- Traumatising content
A puzzling encounter leaves Dimitry a beggar with a strange emblem on his wrist. Around him, people suffer as ruthless organizations, opportunistic nobles, and an overly pious church vie for power in a medieval land under constant siege by stone monstrosities rampaging from the coasts.
Can a kindhearted surgeon aid this ailing world with modern knowledge, resourcefulness, and magic? Or will rival powers crush Dimitry first?
A fiction that starts brutally grim and eventually transitions into technology uplift with a focus on science, magitech, and town building.
Warning: Technical terms abound.
Cover art by AbsolutePower.
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It started off great. REALLY great. But once the mc diverted his focus from medicine and dabble on politics, weaponry, food production, and fighting heathens, it lost its luster. I started forcing myself to just read at this point.
It WAS excellent, only if MC just continued wandering... A wandering doctor, or even a healer sorcerer. The world is just too problematic that it seems as if it won't run out of it.
I really like this so far especilly the later chapter when he starts introducing tech.
4.5 instad of 5 stars becouse the Uplift and town/kingdom building aspects have only semi recently gotten really started and the MC knowledge is limited
He need caches to remembers stuff and even then can only get info from his own forgotten memories
so I'm unsure of how far this whole uplift/industilasation thing will go and how advanced things are going to get, depending on how this (and everything else) goes I might up my score to 5/5.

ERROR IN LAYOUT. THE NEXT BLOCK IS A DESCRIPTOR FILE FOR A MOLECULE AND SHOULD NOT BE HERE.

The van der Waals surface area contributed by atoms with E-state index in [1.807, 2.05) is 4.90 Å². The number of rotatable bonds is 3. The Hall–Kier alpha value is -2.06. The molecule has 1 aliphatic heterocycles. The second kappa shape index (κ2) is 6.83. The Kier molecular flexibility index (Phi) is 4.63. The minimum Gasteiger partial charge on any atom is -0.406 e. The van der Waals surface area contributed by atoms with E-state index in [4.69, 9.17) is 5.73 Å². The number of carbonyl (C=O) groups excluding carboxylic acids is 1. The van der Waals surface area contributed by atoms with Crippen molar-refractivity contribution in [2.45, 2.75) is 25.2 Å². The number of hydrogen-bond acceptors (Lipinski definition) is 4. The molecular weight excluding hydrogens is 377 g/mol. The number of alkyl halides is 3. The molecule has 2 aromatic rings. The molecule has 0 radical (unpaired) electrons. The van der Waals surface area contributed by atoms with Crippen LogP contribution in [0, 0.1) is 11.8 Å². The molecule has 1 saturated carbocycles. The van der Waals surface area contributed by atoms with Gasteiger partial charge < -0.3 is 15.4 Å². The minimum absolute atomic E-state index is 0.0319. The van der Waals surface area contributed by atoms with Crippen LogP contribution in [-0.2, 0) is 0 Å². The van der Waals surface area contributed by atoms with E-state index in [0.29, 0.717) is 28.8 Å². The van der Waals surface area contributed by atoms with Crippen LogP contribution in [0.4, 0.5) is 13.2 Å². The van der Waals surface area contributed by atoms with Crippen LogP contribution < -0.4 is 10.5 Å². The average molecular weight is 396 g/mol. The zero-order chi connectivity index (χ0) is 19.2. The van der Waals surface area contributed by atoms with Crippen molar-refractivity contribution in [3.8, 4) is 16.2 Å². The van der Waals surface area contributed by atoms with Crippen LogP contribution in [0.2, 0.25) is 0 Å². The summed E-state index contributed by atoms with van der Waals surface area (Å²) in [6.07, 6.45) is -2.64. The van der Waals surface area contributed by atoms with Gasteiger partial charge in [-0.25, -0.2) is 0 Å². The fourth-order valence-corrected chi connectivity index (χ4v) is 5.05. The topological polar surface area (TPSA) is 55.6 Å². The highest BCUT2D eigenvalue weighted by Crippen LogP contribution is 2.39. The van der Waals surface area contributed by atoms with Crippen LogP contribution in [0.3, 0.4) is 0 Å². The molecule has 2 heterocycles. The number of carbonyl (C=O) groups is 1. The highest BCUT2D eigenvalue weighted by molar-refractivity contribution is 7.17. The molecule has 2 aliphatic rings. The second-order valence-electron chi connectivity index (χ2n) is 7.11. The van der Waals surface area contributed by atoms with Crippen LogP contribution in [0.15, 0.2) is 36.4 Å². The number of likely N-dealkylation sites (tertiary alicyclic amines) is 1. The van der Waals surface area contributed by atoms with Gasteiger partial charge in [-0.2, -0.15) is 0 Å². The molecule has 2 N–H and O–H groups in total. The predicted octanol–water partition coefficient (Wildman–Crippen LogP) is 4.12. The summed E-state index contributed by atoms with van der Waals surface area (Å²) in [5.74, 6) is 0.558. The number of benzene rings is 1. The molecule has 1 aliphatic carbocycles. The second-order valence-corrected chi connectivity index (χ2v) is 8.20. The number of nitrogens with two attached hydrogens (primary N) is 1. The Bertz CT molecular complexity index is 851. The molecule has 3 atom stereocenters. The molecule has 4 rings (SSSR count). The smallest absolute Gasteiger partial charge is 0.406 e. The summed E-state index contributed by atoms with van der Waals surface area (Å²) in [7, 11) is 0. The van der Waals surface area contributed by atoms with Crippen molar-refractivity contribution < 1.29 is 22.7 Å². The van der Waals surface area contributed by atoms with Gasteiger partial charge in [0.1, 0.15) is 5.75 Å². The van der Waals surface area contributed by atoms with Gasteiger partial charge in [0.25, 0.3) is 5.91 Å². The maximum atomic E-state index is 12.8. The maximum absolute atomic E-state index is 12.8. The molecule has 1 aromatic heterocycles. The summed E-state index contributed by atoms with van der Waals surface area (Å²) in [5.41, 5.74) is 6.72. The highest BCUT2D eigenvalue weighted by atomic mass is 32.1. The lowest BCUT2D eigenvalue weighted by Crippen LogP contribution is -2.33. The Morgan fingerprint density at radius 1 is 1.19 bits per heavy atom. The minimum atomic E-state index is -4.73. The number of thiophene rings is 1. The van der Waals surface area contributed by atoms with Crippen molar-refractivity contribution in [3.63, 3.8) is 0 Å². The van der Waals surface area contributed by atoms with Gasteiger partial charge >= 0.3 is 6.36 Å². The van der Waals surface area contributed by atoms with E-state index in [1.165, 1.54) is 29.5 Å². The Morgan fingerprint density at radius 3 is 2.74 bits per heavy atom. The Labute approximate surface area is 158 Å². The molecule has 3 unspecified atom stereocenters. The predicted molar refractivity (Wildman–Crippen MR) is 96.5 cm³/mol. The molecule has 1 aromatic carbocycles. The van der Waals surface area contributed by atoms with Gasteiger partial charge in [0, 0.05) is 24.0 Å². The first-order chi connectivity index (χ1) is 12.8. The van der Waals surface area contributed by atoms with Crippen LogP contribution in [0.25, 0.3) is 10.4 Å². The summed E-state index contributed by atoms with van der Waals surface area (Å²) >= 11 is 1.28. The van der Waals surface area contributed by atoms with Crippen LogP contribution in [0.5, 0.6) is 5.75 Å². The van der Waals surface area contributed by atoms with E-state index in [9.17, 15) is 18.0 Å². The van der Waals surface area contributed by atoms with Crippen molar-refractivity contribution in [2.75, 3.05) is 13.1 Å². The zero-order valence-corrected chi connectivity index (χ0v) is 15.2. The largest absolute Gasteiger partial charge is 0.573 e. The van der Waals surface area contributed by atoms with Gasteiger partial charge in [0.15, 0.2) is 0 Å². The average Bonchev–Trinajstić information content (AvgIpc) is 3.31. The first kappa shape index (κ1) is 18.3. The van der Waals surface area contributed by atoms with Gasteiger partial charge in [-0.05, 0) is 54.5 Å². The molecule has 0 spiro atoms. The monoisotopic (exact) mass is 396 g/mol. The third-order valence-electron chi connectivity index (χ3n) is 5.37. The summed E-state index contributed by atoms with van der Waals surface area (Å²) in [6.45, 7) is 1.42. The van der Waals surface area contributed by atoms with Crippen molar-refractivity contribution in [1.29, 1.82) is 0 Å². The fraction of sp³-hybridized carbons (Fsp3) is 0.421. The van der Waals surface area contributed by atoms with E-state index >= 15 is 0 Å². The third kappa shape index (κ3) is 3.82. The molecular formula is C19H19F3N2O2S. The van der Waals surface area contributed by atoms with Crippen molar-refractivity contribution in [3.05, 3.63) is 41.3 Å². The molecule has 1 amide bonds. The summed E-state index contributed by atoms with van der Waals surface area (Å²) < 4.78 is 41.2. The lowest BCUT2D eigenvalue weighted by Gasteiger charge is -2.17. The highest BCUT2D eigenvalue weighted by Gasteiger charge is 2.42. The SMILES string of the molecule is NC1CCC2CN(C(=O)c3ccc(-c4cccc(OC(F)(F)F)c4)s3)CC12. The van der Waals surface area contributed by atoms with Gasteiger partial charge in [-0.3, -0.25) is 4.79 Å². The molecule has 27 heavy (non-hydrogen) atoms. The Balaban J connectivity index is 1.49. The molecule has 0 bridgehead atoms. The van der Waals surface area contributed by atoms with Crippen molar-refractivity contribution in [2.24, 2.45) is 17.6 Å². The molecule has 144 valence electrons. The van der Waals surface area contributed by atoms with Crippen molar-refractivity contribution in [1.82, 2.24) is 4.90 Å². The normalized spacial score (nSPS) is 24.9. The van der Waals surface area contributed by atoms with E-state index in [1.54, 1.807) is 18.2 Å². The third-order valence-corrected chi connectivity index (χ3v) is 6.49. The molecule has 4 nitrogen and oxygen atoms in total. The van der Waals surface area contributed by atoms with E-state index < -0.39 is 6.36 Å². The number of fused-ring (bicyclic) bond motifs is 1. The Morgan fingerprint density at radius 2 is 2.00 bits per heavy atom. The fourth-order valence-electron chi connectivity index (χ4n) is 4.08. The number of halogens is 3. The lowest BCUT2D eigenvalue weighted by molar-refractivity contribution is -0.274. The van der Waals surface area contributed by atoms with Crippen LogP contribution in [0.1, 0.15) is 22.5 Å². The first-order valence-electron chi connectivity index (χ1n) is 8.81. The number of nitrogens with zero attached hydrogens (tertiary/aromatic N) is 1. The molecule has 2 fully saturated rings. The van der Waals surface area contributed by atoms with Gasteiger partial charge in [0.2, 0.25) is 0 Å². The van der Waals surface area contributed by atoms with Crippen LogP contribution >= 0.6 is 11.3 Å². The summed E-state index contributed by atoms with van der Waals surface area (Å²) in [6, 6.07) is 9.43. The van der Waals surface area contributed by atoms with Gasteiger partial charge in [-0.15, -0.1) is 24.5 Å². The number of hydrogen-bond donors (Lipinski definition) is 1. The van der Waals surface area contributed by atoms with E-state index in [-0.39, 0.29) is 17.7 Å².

The whole curch thing kinda remids me of the church in Release that Witch and the
shrines kinda remind of shines in Breath of The Wild (anchint glowing struckures that give some kind of orb as a reward after a trial)
Also I'm still wating for precious to say "Hey Listen" since she an annyoing ferry, seems like she still has much to learn from Navi when it comes to beeing an anyoing ferry.
I'd also really want to read Dimitry telling somone of his true origin/about earth, while he has mentioned some parts here and there he hasn't outright told anyonte the full story yet and I would really want to see peoles reaction/disbeliv when he talks about more of earths tech.
It's very nicely written, the spelling and grammar and formatting is all perfect, but... I just didn't like the main character at all.
He has nothing in his past except medical knowledge. There's not a single friend or family member that he misses, not one work colleague, nothing, yet he has great social skills and is quickly becoming a renowned diplomat! He's also much more competent at basic doctoring and has a better bedside-manner than any surgeon I've ever met and solves every problem thrown at him with little issue. He hasn't really met anything he can't cure with a balanced diet and debridement yet, but if there is somebody he can't save, oh well, it was a non-character, he did his best, move on.
If there are external problems, something very quickly comes along that fixes that. Lack of engineering knowledge? The Church? Attacking demons? Nobody listening to you? All easily solved problems by the MC or happenstance.
Yet despite loyal companions who would never rat him out, he insists on keeping secrets and sneaking around into places he could just walk into, and said companions also never question his past outside of "you're unique!" and "that was too weird for me!".
It just got kinda boring.
Quite good story and setting here. My only complaint is it takes just a little too much inspiration from "Release that Witch". To be clear, it's still 2 completely different stories and there's only so many ways you can do technological uplift. Still, it would be great if the story deviate more from here on.